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Snippets on... Ophthalmology

Blepharitis

Dr Amar Alwitry outlines the presentation and

GP management of blepharitis

What's going on?

There is a problem with the lid margin, usually caused by a collection of dandruff-like skin flakes around the bases of the lashes. This is often associated with some inflammation and low-grade infective colonisation with bacterial organisms (usually staphylococci). This inflammation results in irritation of the ocular surface with consequent dryness, burning and foreign-body sensation.

Bacteria may release exotoxins, which can cause an immune-mediated peripheral corneal ulcer.

There is another form of blepharitis,

often called posterior blepharitis, where

the meibomian glands are dysfunctional. About 20 lipid-secreting glands line the upper and lower lids. These secrete fat on to the ocular surface to coat the tear film and prevent evaporation. These fatty secretions can stagnate and block the meibomian gland orifices.

They are seen as a line of small domes of yellowish material overlying each meibomian gland pore. This form of blepharitis (meibomian gland dysfunction) is often associated with cutaneous rosacea.

If I examine the patient, what will I find?

The lid margins will be red, with some flaky material around the bases of the lashes. The orifices of the meibomian glands may have an overlying cap of fat.

What if I have diagnosed it?

The mainstay of therapy is lubricant drops, to minimise ocular irritation, and lid hygiene. The lid margins should be cleaned daily.

• First the lids should be warmed with a hot flannel to loosen any flakes and liquefy the meibomian gland secretions.

• An eggcup of water should be boiled and allowed to cool, and a drop of specialised non-irritant baby shampoo (to avoid stinging) should be added.

• The upper and lower lid margins at the lash bases should be cleaned with a cotton bud moistened with the water.

What will the hospital do?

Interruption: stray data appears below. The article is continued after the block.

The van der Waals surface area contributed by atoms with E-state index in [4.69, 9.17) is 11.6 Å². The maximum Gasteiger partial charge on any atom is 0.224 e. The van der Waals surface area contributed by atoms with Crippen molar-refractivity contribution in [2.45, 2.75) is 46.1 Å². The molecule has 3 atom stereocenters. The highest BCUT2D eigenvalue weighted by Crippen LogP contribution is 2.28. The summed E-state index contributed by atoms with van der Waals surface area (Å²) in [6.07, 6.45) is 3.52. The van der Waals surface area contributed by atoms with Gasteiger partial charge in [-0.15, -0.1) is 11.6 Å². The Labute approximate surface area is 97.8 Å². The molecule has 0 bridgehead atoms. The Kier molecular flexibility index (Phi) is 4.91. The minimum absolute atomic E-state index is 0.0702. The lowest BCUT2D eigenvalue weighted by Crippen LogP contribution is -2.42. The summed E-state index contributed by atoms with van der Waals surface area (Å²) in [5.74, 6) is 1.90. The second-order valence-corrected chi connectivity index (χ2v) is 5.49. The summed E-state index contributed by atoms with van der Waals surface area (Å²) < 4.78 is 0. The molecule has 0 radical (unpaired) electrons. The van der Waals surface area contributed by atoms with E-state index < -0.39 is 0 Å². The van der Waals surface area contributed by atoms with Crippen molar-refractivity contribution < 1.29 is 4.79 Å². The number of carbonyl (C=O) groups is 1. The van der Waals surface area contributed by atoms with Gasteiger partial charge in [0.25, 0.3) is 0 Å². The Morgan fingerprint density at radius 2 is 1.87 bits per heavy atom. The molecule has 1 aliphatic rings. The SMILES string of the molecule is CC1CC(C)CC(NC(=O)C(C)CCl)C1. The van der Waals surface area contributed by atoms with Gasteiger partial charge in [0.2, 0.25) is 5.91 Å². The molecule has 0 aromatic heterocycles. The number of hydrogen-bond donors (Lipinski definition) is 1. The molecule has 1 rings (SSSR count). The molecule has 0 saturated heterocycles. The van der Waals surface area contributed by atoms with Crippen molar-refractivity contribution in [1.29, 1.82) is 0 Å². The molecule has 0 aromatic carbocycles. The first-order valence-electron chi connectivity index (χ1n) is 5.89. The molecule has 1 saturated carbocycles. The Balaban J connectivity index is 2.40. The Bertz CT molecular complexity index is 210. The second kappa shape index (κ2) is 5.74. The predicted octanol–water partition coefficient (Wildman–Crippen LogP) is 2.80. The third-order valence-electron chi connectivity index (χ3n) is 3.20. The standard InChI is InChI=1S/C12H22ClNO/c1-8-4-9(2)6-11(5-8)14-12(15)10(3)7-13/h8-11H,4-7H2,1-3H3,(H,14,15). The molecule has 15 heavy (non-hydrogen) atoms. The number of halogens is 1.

The patient should be given a leaflet on lid hygiene. If they show any evidence of rosacea or have eyes with significant meibomian gland dysfunction, they may benefit from a course of oral oxytetracycline or doxycycline.

These drugs work by their anticollagenase activity rather than their antibiotic properties, and thus a minimum of a six-week course is usually required.

What do I need to do?

Patients should have been advised about the importance of regular lid hygiene, and the need for compliance should be emphasised.

What to tell the patient

This is likely to be a chronic condition. Topical lubricant drops will alleviate symptoms to some degree, but the pathology will only be resolved by regular lid hygiene.

What problems may arise, and how do I deal with them?

Blepharitis can cause an ulcer on the cornea through the release of exotoxins. This will present as a red eye with a fluorescein staining area on the peripheral cornea, typically at the five o'clock or seven o'clock positions.

Amar Alwitry is a specialist registrar in ophthalmology in Nottingham – he is vice-chair of the ophthalmic trainees group with a seat on the Royal College of Ophthalmologists training committee

This is an extract from Ophthalmology in Primary Care by Dr Alwitry, published by the RCGP,

priced £24.95 – to order a copy, go to www.rcgp.org.uk/acatalog

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